Also, perming my hair and starving myself to get slim because everybody who is beautiful is slim, so I wanted to be slim. These are the things we do to harm ourselves, so I write about these topics. In terms of women in general, as WFWI ambassador, the charity platform has a global organisation that started in 1993, and the headquarters is in Washington DC, US, they work with women in conflict around the world, places like Syria, Afghanistan and here in Nigeria. What they do is empower women through teaching them to make changes for themselves. They have a 12-month programme where they teach the women how to do numerous things like saving, purchasing, finance literacy and basic healthcare. They have books where they share symptoms of illness related to women’s health. They also teach the vocational skills, in Jos the primary vocational skills being taught is knitting, poultry farming and agriculture. Also the women are given monthly stipends to help them. What really drew me to the program is the involvement of men; the women who are selected to be in the programme have their husbands and male relatives also enrolled in the programme, because to advocate change for women, it is of paramount importance to involve men in the conversation especially in a very patriarchal society. I also have a children’s book coming out soon. In the UK, I noticed that the little girl books always have white pictures; they are the little princesses and beautiful girls. You hardly see a dark-skinned little girl in a book, so I wrote a book titled Queen In Me, a very simple book but powerful message that talks about the black girl’s skin, nose, lips and hair. This book teaches them to find beauty in the feature that the society otherwise tells them is ugly.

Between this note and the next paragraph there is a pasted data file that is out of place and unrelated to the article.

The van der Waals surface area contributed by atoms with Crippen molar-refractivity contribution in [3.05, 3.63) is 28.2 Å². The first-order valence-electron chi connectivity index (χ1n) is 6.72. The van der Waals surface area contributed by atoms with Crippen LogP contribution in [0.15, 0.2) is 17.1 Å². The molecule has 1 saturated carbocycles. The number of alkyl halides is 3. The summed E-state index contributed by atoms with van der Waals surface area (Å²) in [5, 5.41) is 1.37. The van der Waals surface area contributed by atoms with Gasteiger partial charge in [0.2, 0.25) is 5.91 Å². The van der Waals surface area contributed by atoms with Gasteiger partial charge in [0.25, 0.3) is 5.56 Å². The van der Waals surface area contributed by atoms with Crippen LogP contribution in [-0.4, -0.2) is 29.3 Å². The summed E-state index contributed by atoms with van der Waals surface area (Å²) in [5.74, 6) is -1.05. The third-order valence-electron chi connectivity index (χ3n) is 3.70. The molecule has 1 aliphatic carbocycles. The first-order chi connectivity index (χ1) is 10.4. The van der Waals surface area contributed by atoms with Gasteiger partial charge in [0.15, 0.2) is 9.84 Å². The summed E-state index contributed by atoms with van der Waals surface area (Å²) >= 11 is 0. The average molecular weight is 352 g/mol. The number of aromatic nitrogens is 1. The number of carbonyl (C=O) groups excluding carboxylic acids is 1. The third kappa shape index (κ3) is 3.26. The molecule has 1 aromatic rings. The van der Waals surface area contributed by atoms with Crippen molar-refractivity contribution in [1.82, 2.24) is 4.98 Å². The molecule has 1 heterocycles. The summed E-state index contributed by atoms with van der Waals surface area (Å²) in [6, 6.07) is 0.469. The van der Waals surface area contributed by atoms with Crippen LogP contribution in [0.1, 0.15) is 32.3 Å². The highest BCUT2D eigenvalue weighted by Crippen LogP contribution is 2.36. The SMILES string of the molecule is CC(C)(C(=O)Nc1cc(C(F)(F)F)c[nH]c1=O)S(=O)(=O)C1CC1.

What is your perception of the women who graduated at the WFWI program at Jos, did they strike you as empowered after all?